Vitamin E may decrease the risk of acute kidney injury after coronary catheterization
Acute kidney injury is quite a common adverse effect that associates with coronary angiography and percutaneous coronary interventions. Vitamin E may decrease the risk of acute kidney injury by up to 62% according to a meta-analysis of three randomized trials published in the American Journal of Kidney Diseases.
Contrast medium-induced acute kidney injury (CIAKI) is the third most frequent cause of hospital-acquired acute kidney injury. CIAKI compromises about 10% of all in-hospital nephropathies and contributes to increased hospital length of stay and cost of care. A decrease in antioxidant activity and direct cytotoxic effect of reactive oxygen species in experimental models have been implicated in causing CIAKI. Previously, evidence indicated that the antioxidants N-acetylcysteine and vitamin C may prevent CIAKI. Vitamin E is a fat-soluble antioxidant and it might similarly influence the risk of CIAKI.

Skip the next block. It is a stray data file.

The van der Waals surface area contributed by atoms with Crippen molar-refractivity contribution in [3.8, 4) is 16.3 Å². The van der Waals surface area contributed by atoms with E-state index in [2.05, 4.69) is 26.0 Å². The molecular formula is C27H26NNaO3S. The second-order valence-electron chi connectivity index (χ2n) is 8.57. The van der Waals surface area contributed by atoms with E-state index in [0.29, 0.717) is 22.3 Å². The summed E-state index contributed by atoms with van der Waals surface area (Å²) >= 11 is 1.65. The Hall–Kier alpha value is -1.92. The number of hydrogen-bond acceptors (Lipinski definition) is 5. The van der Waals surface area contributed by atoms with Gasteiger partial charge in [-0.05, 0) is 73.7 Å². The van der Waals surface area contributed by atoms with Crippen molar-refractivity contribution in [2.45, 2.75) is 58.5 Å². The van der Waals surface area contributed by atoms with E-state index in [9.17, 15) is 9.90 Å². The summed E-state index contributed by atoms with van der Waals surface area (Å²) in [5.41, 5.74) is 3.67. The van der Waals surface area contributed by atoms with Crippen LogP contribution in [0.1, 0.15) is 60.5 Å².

Yousef Rezaei from the Iran University of Medical Sciences and Harri Hemilä from the University of Helsinki in Finland analyzed the findings of three randomized trials that investigated the effects of vitamin E supplementation against CIAKI. Two of the trials were carried out in Thailand and one was carried out in Iran. There was no heterogeneity found in the results of the three trials. The benefit of vitamin E ranged from 52% to 75% protection against CIAKI and the pooled effect indicated a 62% prevention against CIAKI.
Since the three vitamin E trials were carried out in Thailand and Iran, it is not evident whether vitamin E has similar effects in Western countries. According to Drs. Rezaei and Hemilä "There are no concerns about vitamin E safety in short treatments such as the administration before coronary catheterization and the vitamin is inexpensive. Therefore, the effects of vitamin E should also be investigated in Western countries to find out whether similar benefits can be observed."
Dr. Harri Hemila